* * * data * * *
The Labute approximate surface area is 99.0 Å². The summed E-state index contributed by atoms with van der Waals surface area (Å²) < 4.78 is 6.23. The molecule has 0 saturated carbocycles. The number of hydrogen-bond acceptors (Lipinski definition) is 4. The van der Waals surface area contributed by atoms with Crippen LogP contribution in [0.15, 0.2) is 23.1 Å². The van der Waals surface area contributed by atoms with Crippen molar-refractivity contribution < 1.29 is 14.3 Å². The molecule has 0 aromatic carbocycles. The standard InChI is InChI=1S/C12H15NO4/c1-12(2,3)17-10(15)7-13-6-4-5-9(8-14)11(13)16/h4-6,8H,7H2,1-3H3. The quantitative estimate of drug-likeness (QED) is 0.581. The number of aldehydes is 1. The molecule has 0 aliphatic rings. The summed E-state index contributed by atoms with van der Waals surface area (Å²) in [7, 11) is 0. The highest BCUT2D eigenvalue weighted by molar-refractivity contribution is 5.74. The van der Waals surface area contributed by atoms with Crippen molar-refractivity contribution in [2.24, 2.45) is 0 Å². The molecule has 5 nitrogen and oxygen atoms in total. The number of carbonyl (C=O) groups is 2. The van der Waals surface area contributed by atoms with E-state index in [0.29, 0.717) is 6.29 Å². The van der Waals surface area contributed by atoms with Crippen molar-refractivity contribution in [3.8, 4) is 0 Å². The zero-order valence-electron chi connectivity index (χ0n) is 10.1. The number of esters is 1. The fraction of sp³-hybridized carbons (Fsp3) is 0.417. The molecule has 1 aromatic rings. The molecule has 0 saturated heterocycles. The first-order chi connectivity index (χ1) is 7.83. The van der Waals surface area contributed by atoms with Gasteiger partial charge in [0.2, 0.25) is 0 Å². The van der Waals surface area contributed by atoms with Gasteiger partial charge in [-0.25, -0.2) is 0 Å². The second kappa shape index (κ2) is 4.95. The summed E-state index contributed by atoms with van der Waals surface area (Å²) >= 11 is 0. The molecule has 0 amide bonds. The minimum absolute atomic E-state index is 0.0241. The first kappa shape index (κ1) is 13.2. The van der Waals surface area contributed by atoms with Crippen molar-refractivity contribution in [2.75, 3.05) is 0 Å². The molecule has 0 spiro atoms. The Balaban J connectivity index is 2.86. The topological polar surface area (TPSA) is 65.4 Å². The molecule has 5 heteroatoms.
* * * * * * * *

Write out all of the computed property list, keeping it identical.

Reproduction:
The Labute approximate surface area is 99.0 Å². The summed E-state index contributed by atoms with van der Waals surface area (Å²) < 4.78 is 6.23. The molecule has 0 saturated carbocycles. The number of hydrogen-bond acceptors (Lipinski definition) is 4. The van der Waals surface area contributed by atoms with Crippen LogP contribution in [0.15, 0.2) is 23.1 Å². The van der Waals surface area contributed by atoms with Crippen molar-refractivity contribution < 1.29 is 14.3 Å². The molecule has 0 aromatic carbocycles. The standard InChI is InChI=1S/C12H15NO4/c1-12(2,3)17-10(15)7-13-6-4-5-9(8-14)11(13)16/h4-6,8H,7H2,1-3H3. The quantitative estimate of drug-likeness (QED) is 0.581. The number of aldehydes is 1. The molecule has 0 aliphatic rings. The summed E-state index contributed by atoms with van der Waals surface area (Å²) in [7, 11) is 0. The highest BCUT2D eigenvalue weighted by molar-refractivity contribution is 5.74. The van der Waals surface area contributed by atoms with Crippen molar-refractivity contribution in [2.24, 2.45) is 0 Å². The molecule has 5 nitrogen and oxygen atoms in total. The number of carbonyl (C=O) groups is 2. The van der Waals surface area contributed by atoms with E-state index in [0.29, 0.717) is 6.29 Å². The van der Waals surface area contributed by atoms with Crippen molar-refractivity contribution in [3.8, 4) is 0 Å². The zero-order valence-electron chi connectivity index (χ0n) is 10.1. The number of esters is 1. The fraction of sp³-hybridized carbons (Fsp3) is 0.417. The molecule has 1 aromatic rings. The molecule has 0 saturated heterocycles. The first-order chi connectivity index (χ1) is 7.83. The van der Waals surface area contributed by atoms with Gasteiger partial charge in [0.2, 0.25) is 0 Å². The van der Waals surface area contributed by atoms with Gasteiger partial charge in [-0.25, -0.2) is 0 Å². The second kappa shape index (κ2) is 4.95. The summed E-state index contributed by atoms with van der Waals surface area (Å²) >= 11 is 0. The molecule has 0 amide bonds. The minimum absolute atomic E-state index is 0.0241. The first kappa shape index (κ1) is 13.2. The van der Waals surface area contributed by atoms with Crippen molar-refractivity contribution in [2.75, 3.05) is 0 Å². The molecule has 0 spiro atoms. The Balaban J connectivity index is 2.86. The topological polar surface area (TPSA) is 65.4 Å². The molecule has 5 heteroatoms.